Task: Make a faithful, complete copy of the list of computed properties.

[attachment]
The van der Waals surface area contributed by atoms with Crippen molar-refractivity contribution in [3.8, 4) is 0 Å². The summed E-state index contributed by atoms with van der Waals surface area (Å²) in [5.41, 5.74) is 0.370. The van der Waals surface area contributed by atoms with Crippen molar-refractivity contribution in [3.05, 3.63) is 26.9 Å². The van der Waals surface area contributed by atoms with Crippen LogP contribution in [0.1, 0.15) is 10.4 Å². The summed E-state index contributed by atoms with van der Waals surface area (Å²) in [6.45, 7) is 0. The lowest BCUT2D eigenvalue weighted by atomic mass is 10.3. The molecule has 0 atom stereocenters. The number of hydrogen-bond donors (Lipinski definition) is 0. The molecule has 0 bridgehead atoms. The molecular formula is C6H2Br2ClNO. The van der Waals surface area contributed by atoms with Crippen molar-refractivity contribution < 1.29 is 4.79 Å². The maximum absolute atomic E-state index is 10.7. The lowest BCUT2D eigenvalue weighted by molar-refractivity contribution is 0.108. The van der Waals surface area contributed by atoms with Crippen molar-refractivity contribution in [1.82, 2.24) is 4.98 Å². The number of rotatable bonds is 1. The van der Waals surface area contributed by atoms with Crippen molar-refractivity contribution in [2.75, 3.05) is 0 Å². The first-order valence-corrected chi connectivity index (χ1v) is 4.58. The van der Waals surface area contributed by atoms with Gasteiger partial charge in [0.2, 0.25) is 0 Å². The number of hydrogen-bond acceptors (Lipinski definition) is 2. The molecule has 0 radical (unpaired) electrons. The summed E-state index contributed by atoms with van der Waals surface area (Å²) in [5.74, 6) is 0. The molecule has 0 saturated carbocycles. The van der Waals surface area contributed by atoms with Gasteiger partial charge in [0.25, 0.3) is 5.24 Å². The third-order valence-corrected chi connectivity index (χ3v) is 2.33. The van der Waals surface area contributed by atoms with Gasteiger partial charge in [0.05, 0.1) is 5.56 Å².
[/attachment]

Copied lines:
The van der Waals surface area contributed by atoms with Crippen molar-refractivity contribution in [3.8, 4) is 0 Å². The summed E-state index contributed by atoms with van der Waals surface area (Å²) in [5.41, 5.74) is 0.370. The van der Waals surface area contributed by atoms with Crippen molar-refractivity contribution in [3.05, 3.63) is 26.9 Å². The van der Waals surface area contributed by atoms with Crippen LogP contribution in [0.1, 0.15) is 10.4 Å². The summed E-state index contributed by atoms with van der Waals surface area (Å²) in [6.45, 7) is 0. The lowest BCUT2D eigenvalue weighted by atomic mass is 10.3. The molecule has 0 atom stereocenters. The number of hydrogen-bond donors (Lipinski definition) is 0. The molecule has 0 bridgehead atoms. The molecular formula is C6H2Br2ClNO. The van der Waals surface area contributed by atoms with Crippen molar-refractivity contribution < 1.29 is 4.79 Å². The maximum absolute atomic E-state index is 10.7. The lowest BCUT2D eigenvalue weighted by molar-refractivity contribution is 0.108. The van der Waals surface area contributed by atoms with Crippen molar-refractivity contribution in [1.82, 2.24) is 4.98 Å². The number of rotatable bonds is 1. The van der Waals surface area contributed by atoms with Crippen molar-refractivity contribution in [2.75, 3.05) is 0 Å². The first-order valence-corrected chi connectivity index (χ1v) is 4.58. The van der Waals surface area contributed by atoms with Gasteiger partial charge in [0.2, 0.25) is 0 Å². The number of hydrogen-bond acceptors (Lipinski definition) is 2. The molecule has 0 radical (unpaired) electrons. The summed E-state index contributed by atoms with van der Waals surface area (Å²) in [5.74, 6) is 0. The molecule has 0 saturated carbocycles. The van der Waals surface area contributed by atoms with Gasteiger partial charge in [0.25, 0.3) is 5.24 Å². The third-order valence-corrected chi connectivity index (χ3v) is 2.33. The van der Waals surface area contributed by atoms with Gasteiger partial charge in [0.05, 0.1) is 5.56 Å².